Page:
Task force urged to probe women's deaths

B.C. criminologist slams police investigation into nine similar cases

Jodie Sinnema
The Edmonton Journal

Wednesday, July 16, 2003

EDMONTON - A leading Canadian prostitution expert has slammed police for not starting a formal task force into the discoveries of nine women's bodies outside Edmonton.

RCMP / Katie Sylvia Ballatyne

Most of the women, whose bodies were found over the last 15 years, led what police call high-risk lifestyles, in some cases including prostitution.

A farmer found the latest body, of Katie Sylvia Ballantyne, in a hayfield east of Leduc on July 7 -- the fifth in 10 months.

Police have said Ballantyne, 40, was not necessarily in the sex trade but led a high-risk, transient lifestyle that may have involved drugs.

Prostitution expert John Lowman, a criminologist at Simon Fraser University near Vancouver, castigated the RCMP and Edmonton police Tuesday for not setting up a formal task force like the one in Vancouver to investigate the disappearance and murders of more than 60 prostitutes.

He said a task force should look at all nine suspicious Edmonton-area deaths, and especially the cases discovered in the last 10 months.

"What if this was nurses? What if this was policewomen?" Lowman said."What are they doing? Have they not learned anything in the last 10 months?

"... You need concentrated person power on a case and you send out a very important symbolic message that prostitutes deserve the same amount of protection as any other human being in Canadian society."

Police have been tight-lipped about the causes of any of the women's deaths, discovered in fields, ditches or brush. Five bodies were found east of the city in Strathcona County and Elk Island Park, two within six kilometres of each other.

The smouldering body of Edna Bernard was found on Sept 23, 2002, like Ballantyne in a field east of Leduc.

All of the women except Ballantyne were between 20 and 30 years old and at least three of the women were petite, between five-foot-three and five-foot-five.

Lowman said the Ballantyne investigation team has acted sensibly, at least, in talking to counterparts in Vancouver and elsewhere to ensure it hasn't overlooked anything.

The RCMP have assigned a senior investigator to a team that includes 12 officers. City police have provided a homicide detective as a liaison officer.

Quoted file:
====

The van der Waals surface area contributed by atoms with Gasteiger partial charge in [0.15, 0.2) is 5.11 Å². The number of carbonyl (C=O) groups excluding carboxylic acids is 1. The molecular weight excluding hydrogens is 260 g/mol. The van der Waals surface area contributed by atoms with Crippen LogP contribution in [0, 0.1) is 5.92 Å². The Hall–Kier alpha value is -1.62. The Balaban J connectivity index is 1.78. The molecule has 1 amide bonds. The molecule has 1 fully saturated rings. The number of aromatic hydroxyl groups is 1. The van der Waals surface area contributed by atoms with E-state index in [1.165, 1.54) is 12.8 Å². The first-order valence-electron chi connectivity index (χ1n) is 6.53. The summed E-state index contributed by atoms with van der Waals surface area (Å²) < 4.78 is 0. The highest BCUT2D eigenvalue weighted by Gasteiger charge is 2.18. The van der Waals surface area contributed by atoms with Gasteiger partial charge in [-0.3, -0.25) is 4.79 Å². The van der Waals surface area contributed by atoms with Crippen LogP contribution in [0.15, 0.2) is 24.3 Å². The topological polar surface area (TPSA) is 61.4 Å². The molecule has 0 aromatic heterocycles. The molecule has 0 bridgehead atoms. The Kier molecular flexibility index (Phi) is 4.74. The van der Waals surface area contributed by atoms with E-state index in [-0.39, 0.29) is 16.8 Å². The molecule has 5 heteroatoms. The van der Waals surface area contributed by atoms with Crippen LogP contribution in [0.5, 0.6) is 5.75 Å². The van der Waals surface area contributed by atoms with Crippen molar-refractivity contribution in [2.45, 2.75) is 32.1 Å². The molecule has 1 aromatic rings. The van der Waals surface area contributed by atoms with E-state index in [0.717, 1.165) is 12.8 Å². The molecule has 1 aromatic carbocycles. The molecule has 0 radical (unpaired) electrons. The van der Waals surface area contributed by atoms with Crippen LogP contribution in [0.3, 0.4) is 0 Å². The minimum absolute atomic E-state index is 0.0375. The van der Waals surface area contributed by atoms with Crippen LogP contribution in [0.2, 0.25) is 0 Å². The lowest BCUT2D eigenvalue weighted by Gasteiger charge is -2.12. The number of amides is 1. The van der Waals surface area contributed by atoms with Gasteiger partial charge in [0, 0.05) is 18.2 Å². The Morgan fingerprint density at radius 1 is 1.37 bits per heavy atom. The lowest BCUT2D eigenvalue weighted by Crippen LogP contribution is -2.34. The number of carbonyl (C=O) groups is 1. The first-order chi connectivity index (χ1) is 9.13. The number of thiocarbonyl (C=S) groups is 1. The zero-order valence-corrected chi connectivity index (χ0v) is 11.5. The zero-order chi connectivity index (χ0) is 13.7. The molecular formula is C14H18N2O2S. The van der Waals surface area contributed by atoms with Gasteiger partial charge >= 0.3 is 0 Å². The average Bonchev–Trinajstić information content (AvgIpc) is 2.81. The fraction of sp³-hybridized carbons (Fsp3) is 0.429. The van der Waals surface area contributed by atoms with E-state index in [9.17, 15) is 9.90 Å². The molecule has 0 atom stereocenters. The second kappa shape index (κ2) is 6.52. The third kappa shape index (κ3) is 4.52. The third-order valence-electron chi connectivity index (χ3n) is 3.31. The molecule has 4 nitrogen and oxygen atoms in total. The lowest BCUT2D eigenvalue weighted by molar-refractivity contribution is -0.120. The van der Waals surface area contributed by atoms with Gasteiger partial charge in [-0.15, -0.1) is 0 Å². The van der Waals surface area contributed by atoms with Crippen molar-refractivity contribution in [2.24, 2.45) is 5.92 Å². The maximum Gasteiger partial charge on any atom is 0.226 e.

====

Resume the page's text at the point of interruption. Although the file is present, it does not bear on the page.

The investigation includes support staff to manage files and put information into a sophisticated computer program that can spot possible links with the other cases. But police say the team, focused on Ballantyne's death, is not a task force.

Even so Keith Spencer, a University of Alberta criminologist, said he believes there is a task force in place, though it's unofficial. He said police and RCMP will be carefully compiling profiles of possible perpetrators and may even be revisiting the crime scenes in case the killers return there.

Lowman said society holds prostitutes in such low regard that some men feel justified in killing them.

"What we have done, with all of this talk about getting rid of prostitutes, is that it gives predatory, misogynistic men a rationale for doing it in a situation where they don't think too many people will care," he said.

"We shouldn't be talking about serial killing. We should be talking here why we're allowing this to happen to prostitutes," Lowman said.

He said that if the nine deaths are serial killings, they are likely the work of more than one killer.

"One person might be responsible for three, four, five (murders), but I think the real issue here is why are there so many serial killers of prostitutes and why are so many prostitutes being killed by non-serial killers?" he said.

"One serial killer is easier to understand. We're fascinated by serial killers. Also, you have the idea if it's one person, if you catch them, at least it will stop.

"But I think that while it's true at a certain level, it's problematic because the next serial killer will come along, the next prostitute is going to die because we have a legal system that is allowing this to happen."

U of A criminologist Spencer said the killer or killers are likely average, nondescript and don't raise the alarms of street women who are generally pretty astute at assessing characters in their line of work.

He said a pickup truck may be involved, making it easier to transport bodies into the country.

With more people moving to rural areas, Spencer said discarded bodies are likely to be found quickly. That could explain the multiple recent discoveries.

With a bit of luck, and the continued participation from those in the sex trade and rural farmers checking their fields, police may get a break, Spencer said. 

Helping women to lead safer lives. Editorial, see page A12. Police try to retrace latest victim's final steps, see page B1.

 Copyright  2003 Edmonton Journal

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Edmonton Journal



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Updated: August 21, 2016